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Jebel Uweinat - Gilf Kebir Expedition, Egypt
20th October - 4th November, 2007


Day 1 - 2. - Cairo - Dakhla - Selima Sand Sheet

Our first day was spent with the long drive from Cairo to Dakhla, with two short pit stops at Baharya and the cafeteria at Abu Mungar. We made excellent progress on the 2nd day, managing to cross the Selima Sand Sheet and round the southern tip of the Gilf, camping among the granite lumps in the northern part of the "Unnamed Plateau", an area never before visited.

Day 3. - "Unnamed Plateau" - Wadi Sora

Before start we explored the vicinity of our camp, aside a beautiful landscape littered with granite boulders we found nothing of interest. Unlike other areas of the "Unnamed plateau", we saw absolutely no trace of any ancient human presence.

With the early start, we reached Wadi Sora well before noon, and spent the day visiting the major sites, and locating the two newly discovered sites, including the fine panel of engravings with two elephants, reported by Giancarlo Negro in the past issue of the Sahara journal.


Day 4. - Wadi Sora - Wadi Handal

On our way to Uweinat, we explored some remote wadis draining the western cliffs of the Southern Gilf Kebir, east of the Aqaba pass. The country leading up to the cliffs was very rough, filled with the rubble washed from the plateau top. It was very slow and difficult going, and we found nothing of interest in any of the wadis or on the plateau top.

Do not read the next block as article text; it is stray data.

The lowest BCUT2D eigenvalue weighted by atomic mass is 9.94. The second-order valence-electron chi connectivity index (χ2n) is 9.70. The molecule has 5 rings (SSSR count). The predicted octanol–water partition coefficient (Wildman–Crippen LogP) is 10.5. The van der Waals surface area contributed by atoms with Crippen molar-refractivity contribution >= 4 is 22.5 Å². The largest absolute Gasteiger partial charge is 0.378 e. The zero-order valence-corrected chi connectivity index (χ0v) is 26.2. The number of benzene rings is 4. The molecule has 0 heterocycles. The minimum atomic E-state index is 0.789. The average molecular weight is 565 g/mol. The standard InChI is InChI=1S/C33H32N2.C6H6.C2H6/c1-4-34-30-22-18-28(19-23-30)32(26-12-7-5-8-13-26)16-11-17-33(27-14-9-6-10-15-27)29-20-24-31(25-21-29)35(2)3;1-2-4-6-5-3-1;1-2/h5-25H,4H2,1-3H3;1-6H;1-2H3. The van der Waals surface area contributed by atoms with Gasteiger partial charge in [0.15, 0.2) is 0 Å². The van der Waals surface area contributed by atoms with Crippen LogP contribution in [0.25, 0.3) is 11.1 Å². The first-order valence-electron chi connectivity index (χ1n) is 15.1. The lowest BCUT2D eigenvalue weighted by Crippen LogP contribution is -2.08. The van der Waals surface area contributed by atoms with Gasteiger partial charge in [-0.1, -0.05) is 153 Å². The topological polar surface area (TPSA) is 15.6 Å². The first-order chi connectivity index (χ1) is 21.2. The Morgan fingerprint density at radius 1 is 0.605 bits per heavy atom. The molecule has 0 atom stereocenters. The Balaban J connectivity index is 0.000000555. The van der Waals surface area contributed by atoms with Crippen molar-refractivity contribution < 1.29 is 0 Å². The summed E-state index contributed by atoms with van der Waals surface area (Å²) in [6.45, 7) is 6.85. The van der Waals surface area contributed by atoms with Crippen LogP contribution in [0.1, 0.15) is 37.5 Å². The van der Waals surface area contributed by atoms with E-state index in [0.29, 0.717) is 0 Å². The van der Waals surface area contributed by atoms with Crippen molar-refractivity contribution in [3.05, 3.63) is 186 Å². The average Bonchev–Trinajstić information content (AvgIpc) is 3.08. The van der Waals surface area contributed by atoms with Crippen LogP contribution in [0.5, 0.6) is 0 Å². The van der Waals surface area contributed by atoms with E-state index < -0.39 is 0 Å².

In the afternoon we continued to Uweinat, camping in Wadi Handal. To our amazement, the valley was still green, the large Crotalaria thebaica shrubs thriving, and many of the colocynths still bearing fruit.

After dusk the shrubs were thriving with life. Large black beetles (Trachyderma hispida) were everywhere, and the colourful moths first seen a year before (Utetheisa pulchella) were plentiful about the shrubs. A single Julodis fimbriata jewel beetle was seen on an acacia. We have also noted several other yet unidentified moth species, and a few Vanessa cardui butterfies sleeping on the Crotalatria shrubs. On these same shrubs several adult and juvenile Sparassus dufouri spiders were lying in wait for their prey.


Day 5. - Upper Wadi Handal

At dawn we set out on the first of our treks to the upper parts of the mountain. Our objective was to explore the upper (south-west) areas of the Wadi Handal basin, as satellite imagery indicated several promising areas for rock art. As we climbed up to the broad flat sandy basin in the middle section of the wadi (the limit of the explored area) we noted that much of the vegetation that sprang up after the 2005 rains were still green.

We climbed the cliffs bordering the south-west edge of the basin along the main watercourse. On the top, we found a flat rocky area with no rock art, but several little stone huts dating from the tibou times.

We continued upstream in the main watercourse, and after a bend we came upon a low shelter that contained some very fine paintings of small human figures. Further upstream, we found numerous rocks with engravings. All the rock art sites were associated with large basins in the valley floor where water would collect after a rainfall.


We explored the main valley upstream till the area we reached by taking a different route with Liz and Jon in November 2004. At this point we turned to the west, towards a broad broken rocky area flanking the upper courses of Wadi Handal where several promising rock clusters were noted on satellite imagery. As we moved upstream in a small shallow watercourse, we saw the first unmistakable signs of recent rainfall - fresh growth consisting mainly of Euphorbia granulata and Boerhavia coccinea.